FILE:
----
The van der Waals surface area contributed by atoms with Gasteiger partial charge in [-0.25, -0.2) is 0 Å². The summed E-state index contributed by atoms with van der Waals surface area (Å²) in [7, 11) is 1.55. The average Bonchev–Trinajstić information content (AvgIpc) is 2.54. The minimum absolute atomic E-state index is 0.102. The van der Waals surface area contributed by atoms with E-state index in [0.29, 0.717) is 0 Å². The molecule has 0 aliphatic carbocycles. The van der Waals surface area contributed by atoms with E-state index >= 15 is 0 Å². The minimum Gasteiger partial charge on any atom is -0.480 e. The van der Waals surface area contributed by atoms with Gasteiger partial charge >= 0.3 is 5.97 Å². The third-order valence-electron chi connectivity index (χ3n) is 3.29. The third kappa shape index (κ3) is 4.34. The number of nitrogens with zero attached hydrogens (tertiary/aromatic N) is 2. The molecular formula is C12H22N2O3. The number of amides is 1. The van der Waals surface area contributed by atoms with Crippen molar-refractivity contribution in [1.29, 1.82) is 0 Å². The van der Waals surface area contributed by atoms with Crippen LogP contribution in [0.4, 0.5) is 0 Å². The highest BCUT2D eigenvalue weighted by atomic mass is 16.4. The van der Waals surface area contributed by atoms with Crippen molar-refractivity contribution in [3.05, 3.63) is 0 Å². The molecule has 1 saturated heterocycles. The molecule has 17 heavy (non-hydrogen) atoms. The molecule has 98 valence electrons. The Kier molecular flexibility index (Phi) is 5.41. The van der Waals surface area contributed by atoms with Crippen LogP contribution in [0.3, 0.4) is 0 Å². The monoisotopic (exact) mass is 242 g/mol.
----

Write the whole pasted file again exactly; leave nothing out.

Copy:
The van der Waals surface area contributed by atoms with Gasteiger partial charge in [-0.25, -0.2) is 0 Å². The summed E-state index contributed by atoms with van der Waals surface area (Å²) in [7, 11) is 1.55. The average Bonchev–Trinajstić information content (AvgIpc) is 2.54. The minimum absolute atomic E-state index is 0.102. The van der Waals surface area contributed by atoms with E-state index in [0.29, 0.717) is 0 Å². The molecule has 0 aliphatic carbocycles. The van der Waals surface area contributed by atoms with E-state index >= 15 is 0 Å². The minimum Gasteiger partial charge on any atom is -0.480 e. The van der Waals surface area contributed by atoms with Gasteiger partial charge >= 0.3 is 5.97 Å². The third-order valence-electron chi connectivity index (χ3n) is 3.29. The third kappa shape index (κ3) is 4.34. The number of nitrogens with zero attached hydrogens (tertiary/aromatic N) is 2. The molecular formula is C12H22N2O3. The number of amides is 1. The van der Waals surface area contributed by atoms with Crippen molar-refractivity contribution in [1.29, 1.82) is 0 Å². The van der Waals surface area contributed by atoms with Crippen LogP contribution in [0.4, 0.5) is 0 Å². The highest BCUT2D eigenvalue weighted by atomic mass is 16.4. The van der Waals surface area contributed by atoms with Crippen molar-refractivity contribution in [3.05, 3.63) is 0 Å². The molecule has 1 saturated heterocycles. The molecule has 17 heavy (non-hydrogen) atoms. The molecule has 98 valence electrons. The Kier molecular flexibility index (Phi) is 5.41. The van der Waals surface area contributed by atoms with Crippen LogP contribution in [0.3, 0.4) is 0 Å². The monoisotopic (exact) mass is 242 g/mol.